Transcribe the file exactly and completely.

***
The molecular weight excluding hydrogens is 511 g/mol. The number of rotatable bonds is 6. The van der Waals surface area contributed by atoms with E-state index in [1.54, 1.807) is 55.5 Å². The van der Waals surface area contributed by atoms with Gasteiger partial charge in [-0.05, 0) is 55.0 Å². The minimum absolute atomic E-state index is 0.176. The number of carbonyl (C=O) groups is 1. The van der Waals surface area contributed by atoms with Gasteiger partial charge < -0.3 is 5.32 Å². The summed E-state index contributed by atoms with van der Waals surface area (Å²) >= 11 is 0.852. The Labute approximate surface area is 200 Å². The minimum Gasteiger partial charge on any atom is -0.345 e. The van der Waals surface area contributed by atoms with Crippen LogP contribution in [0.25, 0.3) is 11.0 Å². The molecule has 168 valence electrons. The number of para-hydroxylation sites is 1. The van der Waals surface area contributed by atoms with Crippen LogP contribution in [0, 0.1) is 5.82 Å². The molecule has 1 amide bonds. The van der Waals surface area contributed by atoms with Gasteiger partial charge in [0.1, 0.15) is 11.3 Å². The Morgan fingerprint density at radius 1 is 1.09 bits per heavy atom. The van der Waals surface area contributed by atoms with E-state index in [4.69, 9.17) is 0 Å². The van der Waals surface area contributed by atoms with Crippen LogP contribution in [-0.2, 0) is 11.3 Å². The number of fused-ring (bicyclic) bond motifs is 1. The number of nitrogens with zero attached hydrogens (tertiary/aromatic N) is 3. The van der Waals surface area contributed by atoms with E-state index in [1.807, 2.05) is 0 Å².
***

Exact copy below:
The molecular weight excluding hydrogens is 511 g/mol. The number of rotatable bonds is 6. The van der Waals surface area contributed by atoms with E-state index in [1.54, 1.807) is 55.5 Å². The van der Waals surface area contributed by atoms with Gasteiger partial charge in [-0.05, 0) is 55.0 Å². The minimum absolute atomic E-state index is 0.176. The number of carbonyl (C=O) groups is 1. The van der Waals surface area contributed by atoms with Gasteiger partial charge < -0.3 is 5.32 Å². The summed E-state index contributed by atoms with van der Waals surface area (Å²) >= 11 is 0.852. The Labute approximate surface area is 200 Å². The minimum Gasteiger partial charge on any atom is -0.345 e. The van der Waals surface area contributed by atoms with Crippen LogP contribution in [0.25, 0.3) is 11.0 Å². The molecule has 168 valence electrons. The number of para-hydroxylation sites is 1. The van der Waals surface area contributed by atoms with Crippen LogP contribution in [0, 0.1) is 5.82 Å². The molecule has 1 amide bonds. The van der Waals surface area contributed by atoms with Gasteiger partial charge in [0.1, 0.15) is 11.3 Å². The Morgan fingerprint density at radius 1 is 1.09 bits per heavy atom. The van der Waals surface area contributed by atoms with E-state index in [4.69, 9.17) is 0 Å². The van der Waals surface area contributed by atoms with Crippen LogP contribution in [-0.2, 0) is 11.3 Å². The number of fused-ring (bicyclic) bond motifs is 1. The number of nitrogens with zero attached hydrogens (tertiary/aromatic N) is 3. The van der Waals surface area contributed by atoms with E-state index in [1.807, 2.05) is 0 Å².